Nature's Journal Club

Tecumseh Fitch

University of Vienna

A cognitive biologist foresees breakthroughs in understanding vocal learning.

Vocal learning — the capacity to reproduce sounds heard in the environment — is key to human speech. Humans are alone among primates in having vocal-learning abilities, but a surprising variety of non-primates, such as songbirds and parrots, are also excellent vocal learners. The list of mammals with the ability is comparatively short, comprising humans, some whales and seals, and probably elephants. Now research on tropical bats has added another creature to the list.

Mirjam Knörnschild at the University of Erlangen-Nuremberg in Germany and her colleagues studied sac-winged bats (Saccopteryx bilineata) in Costa Rica (M. Knörnschild et al. Biol. Lett. 6, 156–159; 2010). Male Saccopteryx produce elaborate courtship displays that include complex songs. Surprisingly, young bats also produce songs, and acoustic analysis showed that as the bats grew older, their songs became more like those of the local territorial male. For about half the pups, the local male was not their father, ruling out simple genetic effects. Moreover, pups’ songs often became less species-typical over time, ruling out simple maturation. This research thus provides the first clear evidence for complex vocal learning in bats.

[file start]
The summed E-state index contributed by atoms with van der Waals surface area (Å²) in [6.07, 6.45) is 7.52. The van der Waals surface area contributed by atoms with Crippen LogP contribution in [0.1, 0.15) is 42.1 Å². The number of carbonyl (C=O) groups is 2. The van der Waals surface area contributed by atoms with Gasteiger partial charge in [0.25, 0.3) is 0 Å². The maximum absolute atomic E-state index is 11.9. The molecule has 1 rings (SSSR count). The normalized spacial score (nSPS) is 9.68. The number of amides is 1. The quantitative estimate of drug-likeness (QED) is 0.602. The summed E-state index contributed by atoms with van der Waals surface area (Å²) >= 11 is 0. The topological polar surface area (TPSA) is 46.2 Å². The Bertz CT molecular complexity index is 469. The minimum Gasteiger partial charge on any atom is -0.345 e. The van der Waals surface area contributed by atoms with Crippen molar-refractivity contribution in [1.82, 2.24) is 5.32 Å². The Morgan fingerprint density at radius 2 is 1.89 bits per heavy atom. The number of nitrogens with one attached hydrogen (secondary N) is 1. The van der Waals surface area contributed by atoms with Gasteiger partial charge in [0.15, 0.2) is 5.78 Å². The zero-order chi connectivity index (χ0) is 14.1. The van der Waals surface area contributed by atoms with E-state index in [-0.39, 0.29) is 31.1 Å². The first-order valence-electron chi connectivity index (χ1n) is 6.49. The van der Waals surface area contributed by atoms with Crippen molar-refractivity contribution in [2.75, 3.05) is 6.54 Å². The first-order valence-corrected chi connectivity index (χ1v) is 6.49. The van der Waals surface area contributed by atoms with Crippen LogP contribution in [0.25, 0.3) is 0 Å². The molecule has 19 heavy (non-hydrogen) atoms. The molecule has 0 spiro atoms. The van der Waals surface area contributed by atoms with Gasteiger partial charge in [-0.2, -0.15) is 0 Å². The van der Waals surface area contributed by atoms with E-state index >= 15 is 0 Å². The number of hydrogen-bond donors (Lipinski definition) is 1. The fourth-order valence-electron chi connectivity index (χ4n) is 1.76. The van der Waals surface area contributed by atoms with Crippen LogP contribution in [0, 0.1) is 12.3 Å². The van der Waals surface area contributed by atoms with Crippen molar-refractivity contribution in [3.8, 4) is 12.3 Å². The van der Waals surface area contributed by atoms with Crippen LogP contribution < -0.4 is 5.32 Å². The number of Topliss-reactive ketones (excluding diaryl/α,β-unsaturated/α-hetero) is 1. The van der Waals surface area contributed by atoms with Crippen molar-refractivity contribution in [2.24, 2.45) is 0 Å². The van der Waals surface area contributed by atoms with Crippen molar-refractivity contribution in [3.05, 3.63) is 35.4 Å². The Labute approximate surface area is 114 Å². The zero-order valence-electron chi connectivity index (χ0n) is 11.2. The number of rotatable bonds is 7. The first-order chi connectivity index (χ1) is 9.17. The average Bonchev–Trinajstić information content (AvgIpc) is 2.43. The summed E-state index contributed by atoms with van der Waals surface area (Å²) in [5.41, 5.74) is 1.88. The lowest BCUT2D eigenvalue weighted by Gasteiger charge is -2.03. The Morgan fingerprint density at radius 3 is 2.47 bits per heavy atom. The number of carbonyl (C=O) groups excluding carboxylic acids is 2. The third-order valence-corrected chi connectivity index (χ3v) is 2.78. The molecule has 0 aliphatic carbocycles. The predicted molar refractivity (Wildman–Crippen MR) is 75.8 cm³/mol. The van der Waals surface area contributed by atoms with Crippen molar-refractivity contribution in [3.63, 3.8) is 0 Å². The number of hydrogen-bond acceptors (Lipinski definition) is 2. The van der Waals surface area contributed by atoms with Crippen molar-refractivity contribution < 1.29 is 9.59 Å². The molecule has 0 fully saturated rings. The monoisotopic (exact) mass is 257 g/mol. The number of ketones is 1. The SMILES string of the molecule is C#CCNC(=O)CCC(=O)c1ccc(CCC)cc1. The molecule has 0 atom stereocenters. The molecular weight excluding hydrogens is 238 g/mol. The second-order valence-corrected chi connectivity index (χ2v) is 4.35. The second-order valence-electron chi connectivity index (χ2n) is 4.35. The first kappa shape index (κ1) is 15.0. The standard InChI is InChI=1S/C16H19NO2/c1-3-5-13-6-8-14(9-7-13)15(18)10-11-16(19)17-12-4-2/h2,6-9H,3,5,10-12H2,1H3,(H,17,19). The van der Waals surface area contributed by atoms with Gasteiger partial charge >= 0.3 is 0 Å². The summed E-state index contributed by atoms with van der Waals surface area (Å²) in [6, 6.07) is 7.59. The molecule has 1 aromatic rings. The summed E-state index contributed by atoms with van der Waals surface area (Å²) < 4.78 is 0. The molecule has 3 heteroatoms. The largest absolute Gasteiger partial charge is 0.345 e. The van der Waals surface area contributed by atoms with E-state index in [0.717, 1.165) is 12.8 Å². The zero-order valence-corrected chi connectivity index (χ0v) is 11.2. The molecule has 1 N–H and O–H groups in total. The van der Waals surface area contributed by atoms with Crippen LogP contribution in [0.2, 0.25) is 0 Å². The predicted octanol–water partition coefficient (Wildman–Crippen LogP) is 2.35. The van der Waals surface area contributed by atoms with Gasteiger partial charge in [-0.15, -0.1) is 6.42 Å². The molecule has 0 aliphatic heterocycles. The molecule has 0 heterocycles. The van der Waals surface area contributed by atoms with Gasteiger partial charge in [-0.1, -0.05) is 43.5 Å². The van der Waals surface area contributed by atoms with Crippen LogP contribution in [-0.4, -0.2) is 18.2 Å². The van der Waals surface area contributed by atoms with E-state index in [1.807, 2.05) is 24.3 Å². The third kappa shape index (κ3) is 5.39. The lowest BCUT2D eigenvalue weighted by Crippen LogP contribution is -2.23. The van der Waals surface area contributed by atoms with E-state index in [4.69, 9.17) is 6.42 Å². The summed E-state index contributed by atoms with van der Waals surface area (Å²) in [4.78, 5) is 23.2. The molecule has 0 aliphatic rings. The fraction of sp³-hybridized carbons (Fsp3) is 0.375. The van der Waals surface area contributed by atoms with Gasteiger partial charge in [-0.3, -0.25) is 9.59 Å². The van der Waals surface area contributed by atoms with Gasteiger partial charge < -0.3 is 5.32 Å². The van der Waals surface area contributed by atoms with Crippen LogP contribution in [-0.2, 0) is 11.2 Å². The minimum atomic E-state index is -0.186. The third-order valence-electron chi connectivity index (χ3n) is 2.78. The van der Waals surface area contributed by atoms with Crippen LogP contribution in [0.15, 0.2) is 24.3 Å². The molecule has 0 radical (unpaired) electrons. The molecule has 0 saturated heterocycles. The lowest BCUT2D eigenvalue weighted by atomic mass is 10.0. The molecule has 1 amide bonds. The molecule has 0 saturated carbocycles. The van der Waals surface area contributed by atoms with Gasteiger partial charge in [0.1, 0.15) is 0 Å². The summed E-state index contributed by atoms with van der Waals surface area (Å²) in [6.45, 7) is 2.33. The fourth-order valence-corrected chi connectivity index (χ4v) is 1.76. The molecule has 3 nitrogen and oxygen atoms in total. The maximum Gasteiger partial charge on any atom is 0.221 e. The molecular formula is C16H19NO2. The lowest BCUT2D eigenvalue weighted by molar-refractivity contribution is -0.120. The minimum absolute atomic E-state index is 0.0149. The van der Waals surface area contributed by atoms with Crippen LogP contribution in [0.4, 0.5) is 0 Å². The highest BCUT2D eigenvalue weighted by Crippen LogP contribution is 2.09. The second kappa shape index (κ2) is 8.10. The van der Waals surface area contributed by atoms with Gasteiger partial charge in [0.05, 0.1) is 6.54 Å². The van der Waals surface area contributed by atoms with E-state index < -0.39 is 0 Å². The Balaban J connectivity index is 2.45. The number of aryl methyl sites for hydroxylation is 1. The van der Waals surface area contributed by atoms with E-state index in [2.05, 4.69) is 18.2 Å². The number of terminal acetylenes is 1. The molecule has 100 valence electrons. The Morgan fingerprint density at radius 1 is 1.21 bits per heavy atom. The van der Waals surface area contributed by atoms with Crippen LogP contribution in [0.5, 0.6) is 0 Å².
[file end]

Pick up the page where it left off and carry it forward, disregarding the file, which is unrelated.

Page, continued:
The finding is exciting for several reasons. First, the species is the only mammalian vocal learner that could conveniently be kept and eventually bred in the lab, opening the door to detailed scientific investigation. Second, previous work suggests that the FOXP2 gene, which is known to be involved in vocal learning in humans and birds, has also been under strong selection in bats, although we don’t yet know why. Echolocation is probably part of the answer, but this study suggests that social communication could be another. I believe that research on Saccopteryx will usher in an era of increased understanding of mammalian vocal learning.


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